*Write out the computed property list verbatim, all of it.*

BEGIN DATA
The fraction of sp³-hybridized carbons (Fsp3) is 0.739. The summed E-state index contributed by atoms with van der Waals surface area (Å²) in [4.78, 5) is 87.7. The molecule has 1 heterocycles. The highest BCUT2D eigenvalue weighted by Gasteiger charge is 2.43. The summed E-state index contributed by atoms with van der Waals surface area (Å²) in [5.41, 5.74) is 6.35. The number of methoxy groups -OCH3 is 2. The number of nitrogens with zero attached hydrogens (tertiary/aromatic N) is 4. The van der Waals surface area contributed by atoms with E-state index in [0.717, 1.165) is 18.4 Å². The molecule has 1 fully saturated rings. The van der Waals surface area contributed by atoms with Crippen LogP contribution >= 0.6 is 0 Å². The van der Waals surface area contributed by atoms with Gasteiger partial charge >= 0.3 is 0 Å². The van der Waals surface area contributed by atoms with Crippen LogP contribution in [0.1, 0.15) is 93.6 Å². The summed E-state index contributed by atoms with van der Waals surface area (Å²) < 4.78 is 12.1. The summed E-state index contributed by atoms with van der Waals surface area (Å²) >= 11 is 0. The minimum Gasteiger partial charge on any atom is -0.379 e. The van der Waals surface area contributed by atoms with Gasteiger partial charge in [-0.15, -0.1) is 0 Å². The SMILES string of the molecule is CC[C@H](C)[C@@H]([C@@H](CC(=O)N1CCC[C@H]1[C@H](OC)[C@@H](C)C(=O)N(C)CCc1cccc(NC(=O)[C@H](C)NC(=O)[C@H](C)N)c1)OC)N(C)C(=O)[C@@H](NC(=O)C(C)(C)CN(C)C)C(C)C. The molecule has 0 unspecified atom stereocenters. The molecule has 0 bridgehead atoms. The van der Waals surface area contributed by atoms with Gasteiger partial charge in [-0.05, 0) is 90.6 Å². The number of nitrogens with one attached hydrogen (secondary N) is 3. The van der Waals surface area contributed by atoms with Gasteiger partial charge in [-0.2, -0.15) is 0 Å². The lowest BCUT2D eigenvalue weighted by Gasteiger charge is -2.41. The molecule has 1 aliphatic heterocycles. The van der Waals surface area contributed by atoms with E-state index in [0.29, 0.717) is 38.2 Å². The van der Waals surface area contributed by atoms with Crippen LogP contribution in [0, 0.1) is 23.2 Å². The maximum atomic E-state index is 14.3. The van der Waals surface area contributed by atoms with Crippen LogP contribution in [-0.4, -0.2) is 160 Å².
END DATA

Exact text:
The fraction of sp³-hybridized carbons (Fsp3) is 0.739. The summed E-state index contributed by atoms with van der Waals surface area (Å²) in [4.78, 5) is 87.7. The molecule has 1 heterocycles. The highest BCUT2D eigenvalue weighted by Gasteiger charge is 2.43. The summed E-state index contributed by atoms with van der Waals surface area (Å²) in [5.41, 5.74) is 6.35. The number of methoxy groups -OCH3 is 2. The number of nitrogens with zero attached hydrogens (tertiary/aromatic N) is 4. The van der Waals surface area contributed by atoms with E-state index in [0.717, 1.165) is 18.4 Å². The molecule has 1 fully saturated rings. The van der Waals surface area contributed by atoms with Crippen LogP contribution >= 0.6 is 0 Å². The van der Waals surface area contributed by atoms with Gasteiger partial charge >= 0.3 is 0 Å². The van der Waals surface area contributed by atoms with Crippen LogP contribution in [0.1, 0.15) is 93.6 Å². The summed E-state index contributed by atoms with van der Waals surface area (Å²) < 4.78 is 12.1. The summed E-state index contributed by atoms with van der Waals surface area (Å²) >= 11 is 0. The minimum Gasteiger partial charge on any atom is -0.379 e. The van der Waals surface area contributed by atoms with Gasteiger partial charge in [-0.15, -0.1) is 0 Å². The SMILES string of the molecule is CC[C@H](C)[C@@H]([C@@H](CC(=O)N1CCC[C@H]1[C@H](OC)[C@@H](C)C(=O)N(C)CCc1cccc(NC(=O)[C@H](C)NC(=O)[C@H](C)N)c1)OC)N(C)C(=O)[C@@H](NC(=O)C(C)(C)CN(C)C)C(C)C. The molecule has 0 unspecified atom stereocenters. The molecule has 0 bridgehead atoms. The van der Waals surface area contributed by atoms with Gasteiger partial charge in [-0.05, 0) is 90.6 Å². The number of nitrogens with one attached hydrogen (secondary N) is 3. The van der Waals surface area contributed by atoms with Gasteiger partial charge in [-0.2, -0.15) is 0 Å². The lowest BCUT2D eigenvalue weighted by Gasteiger charge is -2.41. The molecule has 1 aliphatic heterocycles. The van der Waals surface area contributed by atoms with E-state index in [0.29, 0.717) is 38.2 Å². The van der Waals surface area contributed by atoms with Crippen LogP contribution in [0, 0.1) is 23.2 Å². The maximum atomic E-state index is 14.3. The van der Waals surface area contributed by atoms with Crippen LogP contribution in [-0.4, -0.2) is 160 Å².